While this invention has been described by way of a number of specific embodiments, it is obvious that there are other variations or modifications which can be used without departing from the spirit and scope of the invention set forth in the appended claims.
|Cited Patent||Filing date||Publication date||Applicant||Title|
|US3717589 *||Sep 17, 1970||Feb 20, 1973||Monsanto Co||Sodium nitrilotriacetate and processes for producing same|
|US4116853 *||Dec 30, 1976||Sep 26, 1978||Amchem Products, Inc.||Composition for cleaning aluminum at low temperatures|
|US4174304 *||Dec 20, 1977||Nov 13, 1979||Bullen Chemical Company Midwest, Inc.||Surfactant system|
|US4321165 *||May 30, 1980||Mar 23, 1982||The Procter & Gamble Company||Detergent compositions comprising cationic, anionic and nonionic surfactants|
|US4690779 *||Dec 30, 1985||Sep 1, 1987||The Clorox Company||Hard surface cleaning composition|
|US4762638 *||Jul 13, 1987||Aug 9, 1988||Amchem Products, Inc.||Alkaline cleaner for aluminum|
|US4786440 *||Jul 8, 1985||Nov 22, 1988||The Dow Chemical Company||Detergent compositions using an aminocarboxylic acid as builder|
|1||*||Hawley s Condensed Chemical Dictionary Van Nostrand Reinhold Company New York p. 825.|
|2||Hawley's Condensed Chemical Dictionary Van Nostrand Reinhold Company New York p. 825.|
|Citing Patent||Filing date||Publication date||Applicant||Title|
|US6200941||Sep 5, 1996||Mar 13, 2001||S. C. Johnson & Son, Inc.||Fully diluted hard surface cleaners containing high concentrations of certain anions|
|US6284723||Jan 10, 2000||Sep 4, 2001||Boli Zhou||Antimicrobial hard surface cleaner|
|US6524301||Dec 21, 2000||Feb 25, 2003||Advanced Cardiovascular Systems, Inc.||Guidewire with an intermediate variable stiffness section|
|US6605049||Dec 21, 2000||Aug 12, 2003||Advanced Cardiovascular Systems, Inc.||Marking system and method for medical devices|
|US6638266||Dec 5, 2002||Oct 28, 2003||Advanced Cardiovascular Systems, Inc.||Guidewire with an intermediate variable stiffness section|
|US6673025||Nov 16, 1999||Jan 6, 2004||Advanced Cardiovascular Systems, Inc.||Polymer coated guidewire|
|US6737116 *||Mar 6, 2002||May 18, 2004||Toyoda Gosei Co., Ltd.||Method for fabricating plated products|
|US6799067||Dec 26, 2001||Sep 28, 2004||Advanced Cardiovascular Systems, Inc.||MRI compatible guide wire|
|US6845259||Jan 2, 2003||Jan 18, 2005||Advanced Cardiovascular Systems, Inc.||MRI compatible guide wire|
|US7455646||Jun 26, 2007||Nov 25, 2008||Advanced Cardiovascular Systems, Inc.||Polymer coated guide wire|
|US7494474||Jul 31, 2003||Feb 24, 2009||Advanced Cardiovascular Systems, Inc.||Polymer coated guidewire|
|US7507211||Nov 17, 2004||Mar 24, 2009||Advanced Cardiovascular Systems, Inc.||Guide wire and method of making same|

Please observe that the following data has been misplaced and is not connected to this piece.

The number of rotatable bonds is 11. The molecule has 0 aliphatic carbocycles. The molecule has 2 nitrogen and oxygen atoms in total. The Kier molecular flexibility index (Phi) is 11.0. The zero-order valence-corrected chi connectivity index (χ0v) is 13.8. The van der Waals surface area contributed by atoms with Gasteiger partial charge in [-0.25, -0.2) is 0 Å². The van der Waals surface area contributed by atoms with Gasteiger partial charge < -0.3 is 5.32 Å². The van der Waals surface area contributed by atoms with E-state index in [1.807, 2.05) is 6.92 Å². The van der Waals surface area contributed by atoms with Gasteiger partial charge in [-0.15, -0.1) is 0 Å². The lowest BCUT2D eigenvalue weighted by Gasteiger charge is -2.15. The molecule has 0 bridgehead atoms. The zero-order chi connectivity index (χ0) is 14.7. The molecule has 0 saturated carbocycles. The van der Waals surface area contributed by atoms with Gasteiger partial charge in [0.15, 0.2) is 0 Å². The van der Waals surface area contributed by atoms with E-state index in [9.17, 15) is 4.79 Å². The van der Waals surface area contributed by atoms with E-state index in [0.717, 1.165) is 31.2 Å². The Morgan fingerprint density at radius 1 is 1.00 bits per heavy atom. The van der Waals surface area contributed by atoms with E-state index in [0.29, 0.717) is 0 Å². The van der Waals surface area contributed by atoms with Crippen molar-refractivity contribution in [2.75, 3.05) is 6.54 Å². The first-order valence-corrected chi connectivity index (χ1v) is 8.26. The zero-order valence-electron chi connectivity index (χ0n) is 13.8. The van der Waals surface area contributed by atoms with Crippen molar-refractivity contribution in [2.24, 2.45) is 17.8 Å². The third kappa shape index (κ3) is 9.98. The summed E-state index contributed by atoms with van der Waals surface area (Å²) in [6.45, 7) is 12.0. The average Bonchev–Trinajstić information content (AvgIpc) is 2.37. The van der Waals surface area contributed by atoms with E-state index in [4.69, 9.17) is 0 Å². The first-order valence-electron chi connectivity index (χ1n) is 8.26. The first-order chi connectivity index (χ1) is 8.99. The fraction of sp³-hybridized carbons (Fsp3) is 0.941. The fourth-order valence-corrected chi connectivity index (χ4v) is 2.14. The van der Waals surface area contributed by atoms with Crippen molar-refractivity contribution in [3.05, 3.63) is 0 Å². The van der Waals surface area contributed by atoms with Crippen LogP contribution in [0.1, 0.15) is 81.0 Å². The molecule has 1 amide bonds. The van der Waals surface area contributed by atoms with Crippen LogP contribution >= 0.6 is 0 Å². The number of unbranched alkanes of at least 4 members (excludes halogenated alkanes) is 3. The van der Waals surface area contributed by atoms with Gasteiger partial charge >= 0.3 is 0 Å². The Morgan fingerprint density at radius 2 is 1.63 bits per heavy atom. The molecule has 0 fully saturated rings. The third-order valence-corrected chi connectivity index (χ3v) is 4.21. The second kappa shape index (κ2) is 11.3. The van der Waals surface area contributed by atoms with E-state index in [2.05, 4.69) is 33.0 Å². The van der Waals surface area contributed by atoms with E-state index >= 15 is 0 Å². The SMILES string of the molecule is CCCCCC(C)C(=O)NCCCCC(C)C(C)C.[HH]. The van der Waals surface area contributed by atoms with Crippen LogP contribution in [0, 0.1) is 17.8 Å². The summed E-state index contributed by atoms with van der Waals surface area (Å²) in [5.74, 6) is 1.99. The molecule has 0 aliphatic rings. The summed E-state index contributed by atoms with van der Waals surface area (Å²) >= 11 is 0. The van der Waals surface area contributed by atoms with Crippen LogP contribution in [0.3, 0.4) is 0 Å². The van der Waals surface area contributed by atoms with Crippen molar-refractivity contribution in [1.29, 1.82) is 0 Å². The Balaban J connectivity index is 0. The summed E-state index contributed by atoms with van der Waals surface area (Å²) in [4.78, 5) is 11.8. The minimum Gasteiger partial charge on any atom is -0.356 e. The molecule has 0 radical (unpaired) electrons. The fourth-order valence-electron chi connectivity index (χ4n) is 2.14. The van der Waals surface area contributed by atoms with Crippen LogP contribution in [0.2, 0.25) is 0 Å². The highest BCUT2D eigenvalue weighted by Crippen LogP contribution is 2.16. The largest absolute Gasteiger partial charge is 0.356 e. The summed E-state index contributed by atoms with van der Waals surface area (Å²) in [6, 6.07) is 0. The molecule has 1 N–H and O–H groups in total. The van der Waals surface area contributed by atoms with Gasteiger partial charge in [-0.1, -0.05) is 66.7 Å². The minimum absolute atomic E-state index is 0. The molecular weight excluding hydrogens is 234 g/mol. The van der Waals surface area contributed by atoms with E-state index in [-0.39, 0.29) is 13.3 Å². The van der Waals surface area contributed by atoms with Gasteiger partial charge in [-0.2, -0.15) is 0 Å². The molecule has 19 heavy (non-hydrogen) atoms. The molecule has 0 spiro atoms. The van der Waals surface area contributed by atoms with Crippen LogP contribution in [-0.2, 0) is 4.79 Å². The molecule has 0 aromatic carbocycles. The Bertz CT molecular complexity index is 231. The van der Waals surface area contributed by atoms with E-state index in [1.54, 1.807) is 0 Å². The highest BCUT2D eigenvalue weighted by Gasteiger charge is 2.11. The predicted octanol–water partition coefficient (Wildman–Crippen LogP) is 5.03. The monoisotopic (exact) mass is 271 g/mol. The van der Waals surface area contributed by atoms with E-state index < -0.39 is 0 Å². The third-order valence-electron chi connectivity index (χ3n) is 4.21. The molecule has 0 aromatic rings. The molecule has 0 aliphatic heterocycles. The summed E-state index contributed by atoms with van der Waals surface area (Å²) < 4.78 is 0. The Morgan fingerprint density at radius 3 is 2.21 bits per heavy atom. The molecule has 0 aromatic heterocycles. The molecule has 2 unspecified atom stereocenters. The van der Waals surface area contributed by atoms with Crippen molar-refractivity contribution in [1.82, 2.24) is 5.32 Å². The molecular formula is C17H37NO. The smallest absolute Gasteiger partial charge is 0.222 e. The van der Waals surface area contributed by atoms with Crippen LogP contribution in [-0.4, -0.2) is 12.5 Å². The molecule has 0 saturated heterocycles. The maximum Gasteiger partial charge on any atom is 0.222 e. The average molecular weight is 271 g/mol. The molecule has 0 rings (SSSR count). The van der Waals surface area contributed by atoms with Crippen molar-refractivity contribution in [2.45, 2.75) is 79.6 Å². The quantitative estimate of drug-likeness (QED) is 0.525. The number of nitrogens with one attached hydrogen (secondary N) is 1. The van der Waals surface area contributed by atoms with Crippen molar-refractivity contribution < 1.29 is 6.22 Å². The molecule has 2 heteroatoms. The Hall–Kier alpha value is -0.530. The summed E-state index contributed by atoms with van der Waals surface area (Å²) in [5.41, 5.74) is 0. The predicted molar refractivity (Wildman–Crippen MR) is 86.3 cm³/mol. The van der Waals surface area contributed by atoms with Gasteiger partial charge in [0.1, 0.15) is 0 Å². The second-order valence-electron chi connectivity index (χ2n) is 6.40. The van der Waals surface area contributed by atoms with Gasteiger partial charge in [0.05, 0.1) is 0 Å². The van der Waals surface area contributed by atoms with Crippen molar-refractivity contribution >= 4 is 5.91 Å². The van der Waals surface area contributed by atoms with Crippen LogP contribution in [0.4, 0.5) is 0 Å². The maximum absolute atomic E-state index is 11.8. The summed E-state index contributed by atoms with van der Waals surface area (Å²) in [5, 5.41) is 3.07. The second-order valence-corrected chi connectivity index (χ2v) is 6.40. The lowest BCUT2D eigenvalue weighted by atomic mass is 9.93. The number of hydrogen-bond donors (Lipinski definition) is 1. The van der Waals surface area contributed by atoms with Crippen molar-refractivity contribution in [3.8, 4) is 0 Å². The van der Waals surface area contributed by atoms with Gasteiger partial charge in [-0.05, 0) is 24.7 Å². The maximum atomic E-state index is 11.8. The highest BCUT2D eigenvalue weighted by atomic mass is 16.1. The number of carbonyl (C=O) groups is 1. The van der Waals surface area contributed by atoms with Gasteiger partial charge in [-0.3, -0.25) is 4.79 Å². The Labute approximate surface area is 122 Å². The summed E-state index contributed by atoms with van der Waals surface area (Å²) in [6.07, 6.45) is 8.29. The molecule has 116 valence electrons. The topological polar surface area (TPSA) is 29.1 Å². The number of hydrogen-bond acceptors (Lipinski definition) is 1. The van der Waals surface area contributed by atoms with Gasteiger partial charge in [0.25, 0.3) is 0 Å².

|US7510137||May 24, 2007||Mar 31, 2009||Kimberly-Clark Worldwide, Inc.||Dispenser for sheet material|
|US7838447||Nov 23, 2010||Kimberly-Clark Worldwide, Inc.||Antimicrobial pre-moistened wipers|
|US8097575 *||Jan 17, 2012||Harris Research, Inc.||Composition and method for cleaning and neutralizing a surface|
|US8142714 *||Jan 28, 2003||Mar 27, 2012||Chemische Fabrik Dr. Weigert Gmbh & Co. Kg||Cleaning and disinfection of surgical and medical instruments and appliances|
|US8216992 *||Jul 10, 2012||Henkel Kgaa||Cleaner composition for formed metal articles|
|US8673365 *||Jan 4, 2008||Mar 18, 2014||Arkema Inc.||Hard surface cleaning and disinfecting composition|
|US20030135114 *||Jan 2, 2003||Jul 17, 2003||Pacetti Stephen D.||MRI compatible guide wire|
|US20040152614 *||Jan 23, 2004||Aug 5, 2004||Henkel Kommanditgesellschaft Auf Aktien (Henkel Kgaa)||Cleaner composition for formed metal articles|
|US20050070793 *||Nov 17, 2004||Mar 31, 2005||Pacetti Stephen D.||MRI compatible guide wire|
|US20050079097 *||Jan 28, 2002||Apr 14, 2005||Petra Tiarks||Cleaning and disinfection of surgical and medical instruments and appliances|
|US20060122091 *||Jul 22, 2005||Jun 8, 2006||Harris Research, Inc.||Composition and method for cleaning and neutralizing a surface|
|US20070293791 *||Jun 16, 2006||Dec 20, 2007||Jeong Lee||Guidewire With Lubricious Proximal Portion|
|US20100055198 *||Jan 4, 2008||Mar 4, 2010||Arkema Inc.||Hard surface cleaning and disinfecting composition|
|DE19948413A1 *||Oct 7, 1999||Apr 12, 2001||Unruh Stephan||Cleaning solution of pH 8-12 for degreasing work pieces comprises low concentration of anionic, cationic or nonionic surfactant and water|
|WO1995035359A1 *||Jun 20, 1995||Dec 28, 1995||Arne Pedersen||Aqueous cleaning composition|
|WO1998055173A1||Jun 4, 1998||Dec 10, 1998||Advanced Cardiovascular Systems, Inc.||Steerable guidewire with enhanced distal support|
|WO1999053824A2||Apr 23, 1999||Oct 28, 1999||Advanced Cardiovascular Systems, Inc.||Proximally tapered guidewire tip coil|
|WO2000023553A1 *||Oct 13, 1999||Apr 27, 2000||S.C. Johnson & Son, Inc.||Scrub free formulation for cleaning surfaces|
|WO2000032265A1||Dec 1, 1998||Jun 8, 2000||Advanced Cardiovascular Systems, Inc.||Guidewire having linear change in stiffness|
|WO2000040288A1||Dec 21, 1999||Jul 13, 2000||Advanced Cardiovascular Systems, Inc.||Guidewire with smoothly tapered segment|
|WO2001036034A2||Nov 14, 2000||May 25, 2001||Advanced Cardiovascular Systems, Inc.||Polymer coated guidewire|
|WO2004009170A1||Jul 23, 2002||Jan 29, 2004||Advanced Cardiovascular Systems, Inc.||Guidewire with tapered flexible core segment|
|WO2015196090A1 *||Jun 19, 2015||Dec 23, 2015||Ecolab Usa Inc.||Catalyzed non-staining high alkaline cip cleaner|
|U.S. Classification||510/423, 510/245, 510/272|
|International Classification||C11D1/835, C11D3/02, C11D10/02, C11D3/33, C11D1/72, C11D1/62, C11D7/06|
|Cooperative Classification||C11D1/72, C11D3/044, C11D1/835, C11D3/33, C11D1/62|
|European Classification||C11D3/04H, C11D1/835, C11D3/33|
|Jan 4, 1990||AS||Assignment|
Owner name: QUES INDUSTRIES, INC., A CORP. OF OH, OHIO
Free format text: ASSIGNMENT OF ASSIGNORS INTEREST.;ASSIGNOR:MENG, QUENTIN J.;REEL/FRAME:005210/0900
Effective date: 19900103
|Apr 13, 1995||FPAY||Fee payment|
Year of fee payment: 4
|Mar 31, 1999||FPAY||Fee payment|
Year of fee payment: 8
|Mar 27, 2003||FPAY||Fee payment|
Year of fee payment: 12